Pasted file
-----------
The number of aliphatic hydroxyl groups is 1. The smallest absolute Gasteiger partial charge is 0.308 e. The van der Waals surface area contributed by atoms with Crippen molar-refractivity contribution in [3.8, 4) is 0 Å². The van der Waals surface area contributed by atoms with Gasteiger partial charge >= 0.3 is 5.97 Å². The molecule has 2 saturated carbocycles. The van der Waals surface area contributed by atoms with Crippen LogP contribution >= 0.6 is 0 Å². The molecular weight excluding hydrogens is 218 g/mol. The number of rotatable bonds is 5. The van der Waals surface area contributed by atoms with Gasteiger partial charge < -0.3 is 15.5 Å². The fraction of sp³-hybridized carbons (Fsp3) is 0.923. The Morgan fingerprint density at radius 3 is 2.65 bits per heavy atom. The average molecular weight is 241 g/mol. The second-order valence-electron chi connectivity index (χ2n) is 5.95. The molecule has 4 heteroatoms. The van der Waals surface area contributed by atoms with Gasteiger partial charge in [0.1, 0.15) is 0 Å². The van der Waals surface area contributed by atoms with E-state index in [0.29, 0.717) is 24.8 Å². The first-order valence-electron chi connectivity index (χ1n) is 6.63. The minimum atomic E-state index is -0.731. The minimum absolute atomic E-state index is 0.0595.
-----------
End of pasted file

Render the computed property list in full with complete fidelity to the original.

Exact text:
The number of aliphatic hydroxyl groups is 1. The smallest absolute Gasteiger partial charge is 0.308 e. The van der Waals surface area contributed by atoms with Crippen molar-refractivity contribution in [3.8, 4) is 0 Å². The van der Waals surface area contributed by atoms with Gasteiger partial charge >= 0.3 is 5.97 Å². The molecule has 2 saturated carbocycles. The van der Waals surface area contributed by atoms with Crippen LogP contribution >= 0.6 is 0 Å². The molecular weight excluding hydrogens is 218 g/mol. The number of rotatable bonds is 5. The van der Waals surface area contributed by atoms with Gasteiger partial charge < -0.3 is 15.5 Å². The fraction of sp³-hybridized carbons (Fsp3) is 0.923. The Morgan fingerprint density at radius 3 is 2.65 bits per heavy atom. The average molecular weight is 241 g/mol. The second-order valence-electron chi connectivity index (χ2n) is 5.95. The molecule has 4 heteroatoms. The van der Waals surface area contributed by atoms with Gasteiger partial charge in [0.1, 0.15) is 0 Å². The van der Waals surface area contributed by atoms with E-state index in [0.29, 0.717) is 24.8 Å². The first-order valence-electron chi connectivity index (χ1n) is 6.63. The minimum atomic E-state index is -0.731. The minimum absolute atomic E-state index is 0.0595.